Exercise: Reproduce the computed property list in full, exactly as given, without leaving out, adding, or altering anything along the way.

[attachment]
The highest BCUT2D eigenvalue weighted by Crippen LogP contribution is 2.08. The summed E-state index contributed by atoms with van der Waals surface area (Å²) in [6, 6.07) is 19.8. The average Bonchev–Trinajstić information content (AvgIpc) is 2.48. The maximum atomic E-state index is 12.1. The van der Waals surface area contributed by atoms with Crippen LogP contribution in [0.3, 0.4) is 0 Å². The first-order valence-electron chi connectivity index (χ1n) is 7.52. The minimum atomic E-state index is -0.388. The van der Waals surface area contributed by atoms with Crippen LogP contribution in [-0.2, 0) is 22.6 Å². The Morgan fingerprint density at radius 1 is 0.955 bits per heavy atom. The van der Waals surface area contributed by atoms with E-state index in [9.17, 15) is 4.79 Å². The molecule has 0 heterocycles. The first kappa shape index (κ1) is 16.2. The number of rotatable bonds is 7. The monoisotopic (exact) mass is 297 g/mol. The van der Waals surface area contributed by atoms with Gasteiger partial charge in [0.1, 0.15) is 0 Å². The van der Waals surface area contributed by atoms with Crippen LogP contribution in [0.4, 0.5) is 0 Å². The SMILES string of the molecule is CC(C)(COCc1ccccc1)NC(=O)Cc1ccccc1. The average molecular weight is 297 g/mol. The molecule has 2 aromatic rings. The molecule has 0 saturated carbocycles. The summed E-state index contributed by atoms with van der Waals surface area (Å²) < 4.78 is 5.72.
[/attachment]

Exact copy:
The highest BCUT2D eigenvalue weighted by Crippen LogP contribution is 2.08. The summed E-state index contributed by atoms with van der Waals surface area (Å²) in [6, 6.07) is 19.8. The average Bonchev–Trinajstić information content (AvgIpc) is 2.48. The maximum atomic E-state index is 12.1. The van der Waals surface area contributed by atoms with Crippen LogP contribution in [0.3, 0.4) is 0 Å². The first-order valence-electron chi connectivity index (χ1n) is 7.52. The minimum atomic E-state index is -0.388. The van der Waals surface area contributed by atoms with Crippen LogP contribution in [-0.2, 0) is 22.6 Å². The Morgan fingerprint density at radius 1 is 0.955 bits per heavy atom. The van der Waals surface area contributed by atoms with E-state index in [9.17, 15) is 4.79 Å². The molecule has 0 heterocycles. The first kappa shape index (κ1) is 16.2. The number of rotatable bonds is 7. The monoisotopic (exact) mass is 297 g/mol. The van der Waals surface area contributed by atoms with Gasteiger partial charge in [0.1, 0.15) is 0 Å². The van der Waals surface area contributed by atoms with Crippen LogP contribution in [0.4, 0.5) is 0 Å². The SMILES string of the molecule is CC(C)(COCc1ccccc1)NC(=O)Cc1ccccc1. The average molecular weight is 297 g/mol. The molecule has 2 aromatic rings. The molecule has 0 saturated carbocycles. The summed E-state index contributed by atoms with van der Waals surface area (Å²) < 4.78 is 5.72.